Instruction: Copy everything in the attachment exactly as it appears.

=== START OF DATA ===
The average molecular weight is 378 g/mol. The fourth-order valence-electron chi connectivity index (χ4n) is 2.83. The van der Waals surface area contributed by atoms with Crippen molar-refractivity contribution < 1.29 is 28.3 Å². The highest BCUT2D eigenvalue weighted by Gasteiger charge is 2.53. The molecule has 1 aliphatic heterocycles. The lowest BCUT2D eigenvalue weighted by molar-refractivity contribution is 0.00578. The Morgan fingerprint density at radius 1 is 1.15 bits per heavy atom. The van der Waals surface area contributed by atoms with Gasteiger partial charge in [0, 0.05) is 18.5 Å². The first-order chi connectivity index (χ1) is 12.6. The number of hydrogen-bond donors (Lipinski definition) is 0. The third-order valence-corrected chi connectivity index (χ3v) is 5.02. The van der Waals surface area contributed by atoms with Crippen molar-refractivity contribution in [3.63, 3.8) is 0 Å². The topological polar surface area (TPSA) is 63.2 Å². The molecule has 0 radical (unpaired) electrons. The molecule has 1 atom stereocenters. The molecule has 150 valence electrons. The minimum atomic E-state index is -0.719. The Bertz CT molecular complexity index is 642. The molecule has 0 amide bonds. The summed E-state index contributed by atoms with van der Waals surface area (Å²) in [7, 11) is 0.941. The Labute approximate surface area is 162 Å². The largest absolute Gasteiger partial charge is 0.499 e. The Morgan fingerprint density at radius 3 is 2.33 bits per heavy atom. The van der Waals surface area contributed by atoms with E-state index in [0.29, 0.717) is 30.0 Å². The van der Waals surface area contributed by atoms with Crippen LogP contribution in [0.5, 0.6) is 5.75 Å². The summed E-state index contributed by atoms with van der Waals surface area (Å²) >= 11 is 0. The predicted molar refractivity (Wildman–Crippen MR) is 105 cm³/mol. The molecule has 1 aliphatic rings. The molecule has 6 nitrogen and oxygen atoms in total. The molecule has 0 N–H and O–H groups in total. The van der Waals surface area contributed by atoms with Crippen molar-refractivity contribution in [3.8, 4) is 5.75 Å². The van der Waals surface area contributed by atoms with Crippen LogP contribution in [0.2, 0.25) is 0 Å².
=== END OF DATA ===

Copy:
The average molecular weight is 378 g/mol. The fourth-order valence-electron chi connectivity index (χ4n) is 2.83. The van der Waals surface area contributed by atoms with Crippen molar-refractivity contribution < 1.29 is 28.3 Å². The highest BCUT2D eigenvalue weighted by Gasteiger charge is 2.53. The molecule has 1 aliphatic heterocycles. The lowest BCUT2D eigenvalue weighted by molar-refractivity contribution is 0.00578. The Morgan fingerprint density at radius 1 is 1.15 bits per heavy atom. The van der Waals surface area contributed by atoms with Gasteiger partial charge in [0, 0.05) is 18.5 Å². The first-order chi connectivity index (χ1) is 12.6. The number of hydrogen-bond donors (Lipinski definition) is 0. The third-order valence-corrected chi connectivity index (χ3v) is 5.02. The van der Waals surface area contributed by atoms with Crippen molar-refractivity contribution in [3.63, 3.8) is 0 Å². The topological polar surface area (TPSA) is 63.2 Å². The molecule has 0 radical (unpaired) electrons. The molecule has 1 atom stereocenters. The molecule has 150 valence electrons. The minimum atomic E-state index is -0.719. The Bertz CT molecular complexity index is 642. The molecule has 0 amide bonds. The summed E-state index contributed by atoms with van der Waals surface area (Å²) in [7, 11) is 0.941. The Labute approximate surface area is 162 Å². The largest absolute Gasteiger partial charge is 0.499 e. The Morgan fingerprint density at radius 3 is 2.33 bits per heavy atom. The van der Waals surface area contributed by atoms with E-state index in [0.29, 0.717) is 30.0 Å². The van der Waals surface area contributed by atoms with Crippen LogP contribution in [0.5, 0.6) is 5.75 Å². The summed E-state index contributed by atoms with van der Waals surface area (Å²) >= 11 is 0. The predicted molar refractivity (Wildman–Crippen MR) is 105 cm³/mol. The molecule has 1 aliphatic rings. The molecule has 6 nitrogen and oxygen atoms in total. The molecule has 0 N–H and O–H groups in total. The van der Waals surface area contributed by atoms with Crippen molar-refractivity contribution in [3.8, 4) is 5.75 Å². The van der Waals surface area contributed by atoms with Crippen LogP contribution in [0.2, 0.25) is 0 Å².